Jamie: I try to put out an album every three years. I released a new album in 2001, 2004, 2007, 2010, 2013 and 2016. And then it’s been five years since I did one. I had some money put back and knew I had enough to cover it and keep putting out singles and play the game. I know it sounds kinda crazy to talk about investing in a new record when I can’t get out and promote it like I normally do. But the pandemic didn’t stop people from buying music. And what better thing to do, if you can’t go out and hear live music, than to listen to it at home? So, maybe in some ways it was the perfect time to put out a new record. My whole career has always been really crazy. When everybody else is doing really great, I’m not. And when everybody else is suffering, I’m doing great. It’s been the weirdest thing. I’ve seen it my whole life. I watched it in Nashville and I see it in Texas. When everybody is getting bookings, my phone ain’t ringing, and when everybody else isn’t working, I get more gigs than I can do. My career has always been backwards.
Me: One of the things I think makes you and your band unusual, is the longevity you’ve had. What do you attribute that to?
Jamie: Well, several things. I think personalities play a big part. The people in my band like what I write and what I do, and if the artist writes something they really enjoy playing then they’re going to stick around. Another thing that I think is really important, is I do exactly what I say I’m going to do every time. If I tell them something, they can bank on it. I never short them and I do exactly what I say I’m going to do. The check’s always going to be good.
Me: As an observer, I see that the band has a genuine respect for you and your art.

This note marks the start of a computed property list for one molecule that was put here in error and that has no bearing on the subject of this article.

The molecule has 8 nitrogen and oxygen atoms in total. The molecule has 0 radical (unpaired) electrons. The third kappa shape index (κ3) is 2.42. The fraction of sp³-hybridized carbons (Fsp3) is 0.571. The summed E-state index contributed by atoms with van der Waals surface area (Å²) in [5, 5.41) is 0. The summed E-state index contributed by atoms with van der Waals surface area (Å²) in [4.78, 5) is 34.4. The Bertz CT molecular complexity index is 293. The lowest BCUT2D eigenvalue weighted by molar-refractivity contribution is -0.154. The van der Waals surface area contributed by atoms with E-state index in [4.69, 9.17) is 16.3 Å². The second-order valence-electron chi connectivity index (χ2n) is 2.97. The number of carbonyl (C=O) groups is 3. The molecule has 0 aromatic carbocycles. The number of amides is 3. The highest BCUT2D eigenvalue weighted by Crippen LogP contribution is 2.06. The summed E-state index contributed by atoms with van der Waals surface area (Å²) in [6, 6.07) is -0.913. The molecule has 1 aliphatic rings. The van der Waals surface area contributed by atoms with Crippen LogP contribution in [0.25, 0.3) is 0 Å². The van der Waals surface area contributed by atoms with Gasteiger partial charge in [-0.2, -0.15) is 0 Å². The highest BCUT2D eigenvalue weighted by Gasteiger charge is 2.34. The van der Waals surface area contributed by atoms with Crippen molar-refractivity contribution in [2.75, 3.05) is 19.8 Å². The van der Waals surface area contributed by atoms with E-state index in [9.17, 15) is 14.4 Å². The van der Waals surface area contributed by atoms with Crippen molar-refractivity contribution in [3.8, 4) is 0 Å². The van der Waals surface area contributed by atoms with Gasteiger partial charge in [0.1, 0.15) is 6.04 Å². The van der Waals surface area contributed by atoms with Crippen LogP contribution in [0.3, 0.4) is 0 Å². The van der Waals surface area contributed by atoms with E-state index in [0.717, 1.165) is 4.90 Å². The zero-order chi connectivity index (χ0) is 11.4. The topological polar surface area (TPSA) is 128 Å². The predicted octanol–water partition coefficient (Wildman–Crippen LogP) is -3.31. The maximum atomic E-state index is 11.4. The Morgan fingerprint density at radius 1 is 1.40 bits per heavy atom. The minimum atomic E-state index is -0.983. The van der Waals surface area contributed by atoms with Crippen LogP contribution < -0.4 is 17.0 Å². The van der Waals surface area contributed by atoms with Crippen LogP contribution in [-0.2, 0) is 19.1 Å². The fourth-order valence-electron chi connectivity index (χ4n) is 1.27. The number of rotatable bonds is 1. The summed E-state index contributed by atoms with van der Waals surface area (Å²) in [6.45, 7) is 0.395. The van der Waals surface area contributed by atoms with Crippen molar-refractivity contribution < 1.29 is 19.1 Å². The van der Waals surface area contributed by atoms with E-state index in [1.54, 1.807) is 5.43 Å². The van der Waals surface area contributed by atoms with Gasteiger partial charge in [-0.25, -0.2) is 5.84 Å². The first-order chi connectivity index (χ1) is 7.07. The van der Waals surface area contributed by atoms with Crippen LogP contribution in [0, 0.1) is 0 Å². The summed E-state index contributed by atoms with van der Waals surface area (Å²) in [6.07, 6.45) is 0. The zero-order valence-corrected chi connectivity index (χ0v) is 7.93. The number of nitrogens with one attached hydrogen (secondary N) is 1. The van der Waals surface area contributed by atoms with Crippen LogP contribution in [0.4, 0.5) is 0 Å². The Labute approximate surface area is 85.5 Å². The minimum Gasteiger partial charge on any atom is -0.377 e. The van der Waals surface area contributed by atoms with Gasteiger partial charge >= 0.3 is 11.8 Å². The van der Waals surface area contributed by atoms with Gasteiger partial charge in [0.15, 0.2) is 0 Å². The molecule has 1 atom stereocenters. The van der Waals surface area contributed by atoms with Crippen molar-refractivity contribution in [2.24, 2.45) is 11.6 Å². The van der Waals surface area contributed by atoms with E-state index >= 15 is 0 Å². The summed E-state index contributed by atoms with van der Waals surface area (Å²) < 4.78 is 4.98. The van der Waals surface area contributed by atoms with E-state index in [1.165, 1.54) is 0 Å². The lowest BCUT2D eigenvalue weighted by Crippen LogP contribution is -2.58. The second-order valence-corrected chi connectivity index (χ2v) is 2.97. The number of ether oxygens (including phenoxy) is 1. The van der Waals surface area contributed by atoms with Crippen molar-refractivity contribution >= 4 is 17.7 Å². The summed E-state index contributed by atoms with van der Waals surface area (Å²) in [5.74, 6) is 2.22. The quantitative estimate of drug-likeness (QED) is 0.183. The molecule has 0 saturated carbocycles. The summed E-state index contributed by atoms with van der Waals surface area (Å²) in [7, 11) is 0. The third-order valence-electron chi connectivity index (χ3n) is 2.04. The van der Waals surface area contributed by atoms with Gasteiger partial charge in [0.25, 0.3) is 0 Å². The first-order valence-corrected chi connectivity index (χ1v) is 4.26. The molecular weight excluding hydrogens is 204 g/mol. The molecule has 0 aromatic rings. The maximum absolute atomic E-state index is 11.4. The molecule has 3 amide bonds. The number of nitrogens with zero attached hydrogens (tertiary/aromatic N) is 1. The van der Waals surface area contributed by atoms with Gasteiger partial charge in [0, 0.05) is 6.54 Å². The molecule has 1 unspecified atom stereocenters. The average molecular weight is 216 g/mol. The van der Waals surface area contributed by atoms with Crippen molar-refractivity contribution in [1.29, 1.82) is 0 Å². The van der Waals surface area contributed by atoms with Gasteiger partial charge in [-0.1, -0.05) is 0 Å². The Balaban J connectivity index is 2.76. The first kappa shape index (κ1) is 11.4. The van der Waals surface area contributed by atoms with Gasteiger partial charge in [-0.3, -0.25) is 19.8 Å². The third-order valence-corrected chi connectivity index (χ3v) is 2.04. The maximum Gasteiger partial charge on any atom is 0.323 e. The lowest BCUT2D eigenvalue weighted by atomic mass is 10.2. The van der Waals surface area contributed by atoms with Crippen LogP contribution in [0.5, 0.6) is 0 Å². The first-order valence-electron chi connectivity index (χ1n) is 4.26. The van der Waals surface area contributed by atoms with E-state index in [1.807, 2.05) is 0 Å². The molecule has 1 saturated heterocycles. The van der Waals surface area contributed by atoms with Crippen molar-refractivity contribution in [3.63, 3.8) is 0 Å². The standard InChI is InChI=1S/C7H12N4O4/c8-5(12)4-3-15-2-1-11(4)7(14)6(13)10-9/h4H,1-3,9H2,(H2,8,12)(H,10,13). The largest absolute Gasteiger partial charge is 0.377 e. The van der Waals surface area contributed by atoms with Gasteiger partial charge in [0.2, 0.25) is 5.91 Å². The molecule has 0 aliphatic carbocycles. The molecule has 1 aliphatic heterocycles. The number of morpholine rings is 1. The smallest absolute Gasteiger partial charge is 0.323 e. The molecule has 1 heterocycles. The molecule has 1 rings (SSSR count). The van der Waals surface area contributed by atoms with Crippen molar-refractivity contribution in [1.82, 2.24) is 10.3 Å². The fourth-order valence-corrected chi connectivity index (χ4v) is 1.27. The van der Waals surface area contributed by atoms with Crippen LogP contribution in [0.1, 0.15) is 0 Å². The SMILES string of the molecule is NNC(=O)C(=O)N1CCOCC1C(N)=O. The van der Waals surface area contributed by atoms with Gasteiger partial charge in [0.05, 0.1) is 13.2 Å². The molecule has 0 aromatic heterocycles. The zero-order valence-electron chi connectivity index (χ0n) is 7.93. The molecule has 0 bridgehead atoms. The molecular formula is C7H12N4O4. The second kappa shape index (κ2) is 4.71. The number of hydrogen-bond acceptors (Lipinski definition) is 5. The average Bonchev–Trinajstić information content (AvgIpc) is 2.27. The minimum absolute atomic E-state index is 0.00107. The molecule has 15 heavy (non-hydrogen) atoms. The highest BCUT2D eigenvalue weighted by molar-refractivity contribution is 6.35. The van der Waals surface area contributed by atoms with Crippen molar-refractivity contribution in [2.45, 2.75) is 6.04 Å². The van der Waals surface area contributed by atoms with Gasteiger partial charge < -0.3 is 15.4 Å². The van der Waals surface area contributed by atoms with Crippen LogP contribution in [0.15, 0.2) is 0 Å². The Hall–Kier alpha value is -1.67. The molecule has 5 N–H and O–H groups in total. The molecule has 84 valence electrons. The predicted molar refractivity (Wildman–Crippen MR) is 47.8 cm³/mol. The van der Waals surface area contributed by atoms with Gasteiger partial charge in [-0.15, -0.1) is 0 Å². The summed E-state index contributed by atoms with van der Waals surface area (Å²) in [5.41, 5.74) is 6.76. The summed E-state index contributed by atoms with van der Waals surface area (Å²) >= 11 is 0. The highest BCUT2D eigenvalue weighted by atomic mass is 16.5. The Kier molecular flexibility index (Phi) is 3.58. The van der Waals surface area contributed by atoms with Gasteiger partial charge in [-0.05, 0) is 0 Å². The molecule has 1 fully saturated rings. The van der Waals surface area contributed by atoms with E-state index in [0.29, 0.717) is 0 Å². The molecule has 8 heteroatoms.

Jamie: I think that’s true. In my twenty years of playing music in Texas, I’ve played with a lot of musicians and there are very few that I didn’t get along with or ever had any trouble with. That’s because I treat everyone the way I want to be treated.
Me: And that right there puts you in the category of “The Real Deal.” There are several of the songs on the album that really stood out to me and I’d like to know the stories behind them. Tell me about “Someone Else’s Trouble Now.”
Jamie: It is one of my favorite songs on the record. Generally, you don’t write a country song that says anything negative about the woman. It’s always the man’s fault. There’s not hardly any songs that are negative toward women. This song comes from experiences I’ve been through and dealt with. When we cut it I said I wanted it to sound like it would be in a Tarantino movie. I wrote it with a guy named Bryan Martin, who has just signed a record deal with a major label. I also wrote “Seeing Me Like This” with Bryan.
Me: That was another one that I really liked. The lyrics are so positive. “I never thought I’d be seeing me like this. In the arms of an angel, sent from up above. After years and years of heartache, to now finding true love…”
Jamie: Bryan and I wrote both of those the same weekend out on the lake. That was a good weekend.
Me: “Playing Hard To Forget” was another heart-tugging song.
Jamie: Yeah, it’s kind of a play on words. The woman can play hard to get, but even harder to forget. I wrote that one with Mark Powell.
Me: I think there’s a good story behind “Lakeview Grocery Store.”
Jamie: That is an exact true story. That store was less than a mile from my childhood home. It was the first little bit of freedom I remember feeling when I was a twelve-year-old boy. Me and the neighbor kids would meet up at the store and smoke cigarettes and drink beer if we could get someone to buy us some. The first girl I ever kissed was at the Lakeview Grocery Store. I still remember her name. But the song is definitely a true story.